Singapore Airlines to upgrade SilkAir's cabin products then merge it with parent

SilkAir, Singapore Airlines and Scoot planes sit on the tarmac at Changi Airport in Singapore October 4, 2017. — Reuters pic
SilkAir, Singapore Airlines and Scoot planes sit on the tarmac at Changi Airport in Singapore October 4, 2017. — Reuters pic

SINGAPORE, May 18 — Singapore Airlines Ltd said today it would spend more than USS$100 million (RM295 million) upgrading the cabins of regional arm SilkAir as part of a multi-year initiative that would eventually result in a merger with the parent airline.

The move comes as Singapore Airlines undertakes a three-year transformation programme designed to cut costs and boost revenue amid competition from Chinese and Middle Eastern rivals and low-cost carriers.

Singapore Airlines yesterday topped market expectations by reporting a 148 per cent rise in full-year net profit to the highest level since 2011, as passenger and cargo revenue rose and the transformation programme produced early results.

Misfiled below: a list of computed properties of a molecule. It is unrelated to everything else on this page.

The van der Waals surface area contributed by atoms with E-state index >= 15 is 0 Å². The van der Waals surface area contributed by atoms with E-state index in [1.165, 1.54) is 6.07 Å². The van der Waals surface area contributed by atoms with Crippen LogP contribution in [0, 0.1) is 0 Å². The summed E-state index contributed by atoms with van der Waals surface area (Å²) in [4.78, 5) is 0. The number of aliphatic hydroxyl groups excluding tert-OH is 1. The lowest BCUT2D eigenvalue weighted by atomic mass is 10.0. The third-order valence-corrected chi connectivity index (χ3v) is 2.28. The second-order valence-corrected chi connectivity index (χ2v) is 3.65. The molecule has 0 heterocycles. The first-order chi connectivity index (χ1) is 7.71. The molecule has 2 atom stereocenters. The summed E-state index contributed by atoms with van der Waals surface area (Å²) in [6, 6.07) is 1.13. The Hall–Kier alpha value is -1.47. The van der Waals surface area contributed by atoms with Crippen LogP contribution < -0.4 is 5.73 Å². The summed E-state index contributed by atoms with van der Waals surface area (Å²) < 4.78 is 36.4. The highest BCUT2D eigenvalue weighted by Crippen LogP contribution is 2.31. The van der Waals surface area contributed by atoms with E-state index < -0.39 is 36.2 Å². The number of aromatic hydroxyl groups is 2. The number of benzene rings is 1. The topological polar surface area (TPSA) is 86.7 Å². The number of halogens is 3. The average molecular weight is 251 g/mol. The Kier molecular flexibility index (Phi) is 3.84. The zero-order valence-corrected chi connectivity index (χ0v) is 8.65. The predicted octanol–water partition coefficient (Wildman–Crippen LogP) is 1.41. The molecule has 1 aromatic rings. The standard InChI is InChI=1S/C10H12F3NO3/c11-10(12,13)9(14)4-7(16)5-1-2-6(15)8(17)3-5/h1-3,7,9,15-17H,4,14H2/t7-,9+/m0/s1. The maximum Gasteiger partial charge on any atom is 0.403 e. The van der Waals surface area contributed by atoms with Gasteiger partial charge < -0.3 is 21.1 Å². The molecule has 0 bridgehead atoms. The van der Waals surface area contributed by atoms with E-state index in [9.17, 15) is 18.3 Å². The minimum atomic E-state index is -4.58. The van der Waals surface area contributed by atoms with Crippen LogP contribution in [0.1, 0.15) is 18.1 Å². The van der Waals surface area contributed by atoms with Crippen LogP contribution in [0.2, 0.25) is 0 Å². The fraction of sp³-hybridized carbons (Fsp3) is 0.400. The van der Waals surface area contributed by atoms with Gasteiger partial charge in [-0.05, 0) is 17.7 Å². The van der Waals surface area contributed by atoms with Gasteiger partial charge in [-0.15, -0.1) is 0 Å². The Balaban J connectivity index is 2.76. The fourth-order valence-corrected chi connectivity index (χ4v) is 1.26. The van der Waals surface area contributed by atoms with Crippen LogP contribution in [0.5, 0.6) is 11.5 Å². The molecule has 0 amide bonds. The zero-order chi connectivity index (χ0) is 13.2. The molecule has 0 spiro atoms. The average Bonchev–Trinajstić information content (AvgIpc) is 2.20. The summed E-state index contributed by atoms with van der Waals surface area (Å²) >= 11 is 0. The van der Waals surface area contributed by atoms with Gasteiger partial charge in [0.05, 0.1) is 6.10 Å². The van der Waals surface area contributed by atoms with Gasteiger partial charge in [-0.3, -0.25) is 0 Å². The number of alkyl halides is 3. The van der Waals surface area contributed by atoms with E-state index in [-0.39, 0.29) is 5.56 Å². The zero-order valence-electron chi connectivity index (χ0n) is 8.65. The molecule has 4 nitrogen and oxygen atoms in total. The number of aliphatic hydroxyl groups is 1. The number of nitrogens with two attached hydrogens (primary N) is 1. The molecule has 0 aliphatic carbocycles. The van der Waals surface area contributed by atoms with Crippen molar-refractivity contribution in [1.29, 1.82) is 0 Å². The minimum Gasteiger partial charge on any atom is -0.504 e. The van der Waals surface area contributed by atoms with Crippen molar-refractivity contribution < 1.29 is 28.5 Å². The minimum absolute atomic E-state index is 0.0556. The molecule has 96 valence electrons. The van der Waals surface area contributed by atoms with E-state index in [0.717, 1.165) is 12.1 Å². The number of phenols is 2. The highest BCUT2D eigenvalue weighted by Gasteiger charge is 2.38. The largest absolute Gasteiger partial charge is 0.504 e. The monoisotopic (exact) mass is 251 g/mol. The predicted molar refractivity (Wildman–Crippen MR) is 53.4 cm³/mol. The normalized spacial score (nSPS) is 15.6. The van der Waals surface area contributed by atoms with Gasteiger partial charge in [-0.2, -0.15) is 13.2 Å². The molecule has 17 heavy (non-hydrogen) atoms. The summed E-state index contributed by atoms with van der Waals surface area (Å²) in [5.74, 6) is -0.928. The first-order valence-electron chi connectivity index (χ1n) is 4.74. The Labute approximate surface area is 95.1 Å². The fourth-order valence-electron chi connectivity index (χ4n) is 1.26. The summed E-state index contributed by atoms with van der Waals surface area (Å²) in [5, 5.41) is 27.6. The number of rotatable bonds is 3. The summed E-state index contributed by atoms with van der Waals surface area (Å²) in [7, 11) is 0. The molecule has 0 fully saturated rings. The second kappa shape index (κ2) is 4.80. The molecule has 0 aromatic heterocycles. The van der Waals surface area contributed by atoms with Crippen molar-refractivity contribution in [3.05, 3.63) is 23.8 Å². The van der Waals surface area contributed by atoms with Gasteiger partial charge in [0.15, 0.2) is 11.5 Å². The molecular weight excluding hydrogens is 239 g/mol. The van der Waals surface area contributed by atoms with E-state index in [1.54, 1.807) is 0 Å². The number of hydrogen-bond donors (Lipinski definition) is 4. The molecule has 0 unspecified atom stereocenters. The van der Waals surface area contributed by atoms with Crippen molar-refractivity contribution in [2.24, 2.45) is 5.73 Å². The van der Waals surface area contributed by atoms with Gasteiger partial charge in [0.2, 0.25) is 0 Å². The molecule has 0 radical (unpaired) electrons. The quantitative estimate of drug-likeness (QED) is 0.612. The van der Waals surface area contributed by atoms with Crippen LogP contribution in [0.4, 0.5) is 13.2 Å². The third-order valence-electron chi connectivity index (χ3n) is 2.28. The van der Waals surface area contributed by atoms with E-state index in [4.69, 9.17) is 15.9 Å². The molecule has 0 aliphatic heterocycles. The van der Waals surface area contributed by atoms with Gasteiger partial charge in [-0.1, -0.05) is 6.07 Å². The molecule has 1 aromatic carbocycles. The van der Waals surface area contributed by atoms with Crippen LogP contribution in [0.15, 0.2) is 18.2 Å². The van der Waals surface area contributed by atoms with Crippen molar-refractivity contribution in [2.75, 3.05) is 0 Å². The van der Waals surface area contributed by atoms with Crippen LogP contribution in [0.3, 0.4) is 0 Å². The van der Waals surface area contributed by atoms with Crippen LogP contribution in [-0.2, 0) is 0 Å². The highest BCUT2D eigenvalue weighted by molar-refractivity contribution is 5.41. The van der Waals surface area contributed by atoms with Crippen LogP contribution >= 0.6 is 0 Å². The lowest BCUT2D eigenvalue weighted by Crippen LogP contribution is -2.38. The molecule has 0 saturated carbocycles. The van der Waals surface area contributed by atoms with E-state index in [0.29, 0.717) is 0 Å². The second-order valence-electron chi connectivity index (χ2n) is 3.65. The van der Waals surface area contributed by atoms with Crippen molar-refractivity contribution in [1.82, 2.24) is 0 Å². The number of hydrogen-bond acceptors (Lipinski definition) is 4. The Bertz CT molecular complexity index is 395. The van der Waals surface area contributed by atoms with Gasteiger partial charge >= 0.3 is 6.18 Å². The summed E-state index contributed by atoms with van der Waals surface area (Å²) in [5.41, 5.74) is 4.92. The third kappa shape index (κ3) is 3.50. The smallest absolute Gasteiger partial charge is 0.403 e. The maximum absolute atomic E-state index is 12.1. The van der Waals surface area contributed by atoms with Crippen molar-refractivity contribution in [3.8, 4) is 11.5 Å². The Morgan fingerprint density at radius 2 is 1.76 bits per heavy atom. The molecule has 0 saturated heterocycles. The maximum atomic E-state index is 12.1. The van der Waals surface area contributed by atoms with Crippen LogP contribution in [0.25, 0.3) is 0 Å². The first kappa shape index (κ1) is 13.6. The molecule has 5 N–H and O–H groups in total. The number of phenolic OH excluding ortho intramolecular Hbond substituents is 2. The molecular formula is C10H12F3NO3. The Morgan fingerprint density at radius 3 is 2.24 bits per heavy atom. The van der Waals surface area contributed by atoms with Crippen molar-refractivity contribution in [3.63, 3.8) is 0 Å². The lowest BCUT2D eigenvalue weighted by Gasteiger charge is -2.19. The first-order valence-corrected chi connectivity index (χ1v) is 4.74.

But SilkAir was a weak spot, reporting a full-year operating profit of S$43 million for the 12 months ended March 31, down 57 per cent from a year earlier.

SilkAir's average fare prices have been falling as it competes against lower-cost rivals like AirAsia Group Bhd on short flights to destinations like Kuala Lumpur and Bali, and some analysts have advocated for a merger with Singapore Airlines.

The cabin upgrade, including the installation of seatback in-flight entertainment in all seats and lie-flat seats in business class on SilkAir's all-narrowbody fleet, would start in 2020 due to the lead times required by seat suppliers, the company said. The merger would take place after a sufficient number of jets had the new product.

The cabin upgrade will close a gap with rival Cathay Pacific Airways Ltd, whose regional arm, Cathay Dragon, operates jets with cabins more similar to its parent than the wider gulf between Singapore Airlines and SilkAir products.

As part of its transformation programme, Singapore Airlines had already handed some of SilkAir's routes to budget carrier Scoot and merged part of SilkAir's finance team with its parent. — Reuters

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